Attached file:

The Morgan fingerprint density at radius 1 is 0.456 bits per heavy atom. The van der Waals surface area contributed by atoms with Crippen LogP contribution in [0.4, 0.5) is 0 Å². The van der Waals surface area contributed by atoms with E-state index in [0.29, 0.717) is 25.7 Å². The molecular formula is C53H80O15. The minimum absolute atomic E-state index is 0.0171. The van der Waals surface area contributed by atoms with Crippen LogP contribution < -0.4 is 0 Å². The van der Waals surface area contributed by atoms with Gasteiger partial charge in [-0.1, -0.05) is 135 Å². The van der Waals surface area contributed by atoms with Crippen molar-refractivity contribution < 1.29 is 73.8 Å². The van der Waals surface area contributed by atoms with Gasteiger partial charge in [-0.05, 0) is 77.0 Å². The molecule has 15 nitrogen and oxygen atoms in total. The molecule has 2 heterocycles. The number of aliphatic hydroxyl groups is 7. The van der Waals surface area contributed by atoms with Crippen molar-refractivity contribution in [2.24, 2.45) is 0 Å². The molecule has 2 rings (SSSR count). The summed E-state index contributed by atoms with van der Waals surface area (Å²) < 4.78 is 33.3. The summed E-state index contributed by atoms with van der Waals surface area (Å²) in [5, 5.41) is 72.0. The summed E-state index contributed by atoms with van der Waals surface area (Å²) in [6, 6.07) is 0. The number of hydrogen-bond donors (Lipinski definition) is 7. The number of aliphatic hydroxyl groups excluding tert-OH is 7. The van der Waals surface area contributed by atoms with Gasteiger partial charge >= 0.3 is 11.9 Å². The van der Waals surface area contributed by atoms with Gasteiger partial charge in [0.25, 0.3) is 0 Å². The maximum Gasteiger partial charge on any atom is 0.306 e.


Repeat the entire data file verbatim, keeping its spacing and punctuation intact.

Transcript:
The Morgan fingerprint density at radius 1 is 0.456 bits per heavy atom. The van der Waals surface area contributed by atoms with Crippen LogP contribution in [0.4, 0.5) is 0 Å². The van der Waals surface area contributed by atoms with E-state index in [0.29, 0.717) is 25.7 Å². The molecular formula is C53H80O15. The minimum absolute atomic E-state index is 0.0171. The van der Waals surface area contributed by atoms with Crippen LogP contribution < -0.4 is 0 Å². The van der Waals surface area contributed by atoms with Gasteiger partial charge in [-0.1, -0.05) is 135 Å². The van der Waals surface area contributed by atoms with Crippen molar-refractivity contribution < 1.29 is 73.8 Å². The van der Waals surface area contributed by atoms with Gasteiger partial charge in [-0.05, 0) is 77.0 Å². The molecule has 15 nitrogen and oxygen atoms in total. The molecule has 2 heterocycles. The number of aliphatic hydroxyl groups is 7. The van der Waals surface area contributed by atoms with Crippen molar-refractivity contribution in [2.24, 2.45) is 0 Å². The molecule has 2 rings (SSSR count). The summed E-state index contributed by atoms with van der Waals surface area (Å²) < 4.78 is 33.3. The summed E-state index contributed by atoms with van der Waals surface area (Å²) in [5, 5.41) is 72.0. The summed E-state index contributed by atoms with van der Waals surface area (Å²) in [6, 6.07) is 0. The number of hydrogen-bond donors (Lipinski definition) is 7. The number of aliphatic hydroxyl groups excluding tert-OH is 7. The van der Waals surface area contributed by atoms with Gasteiger partial charge >= 0.3 is 11.9 Å². The van der Waals surface area contributed by atoms with Gasteiger partial charge in [0.25, 0.3) is 0 Å². The maximum Gasteiger partial charge on any atom is 0.306 e.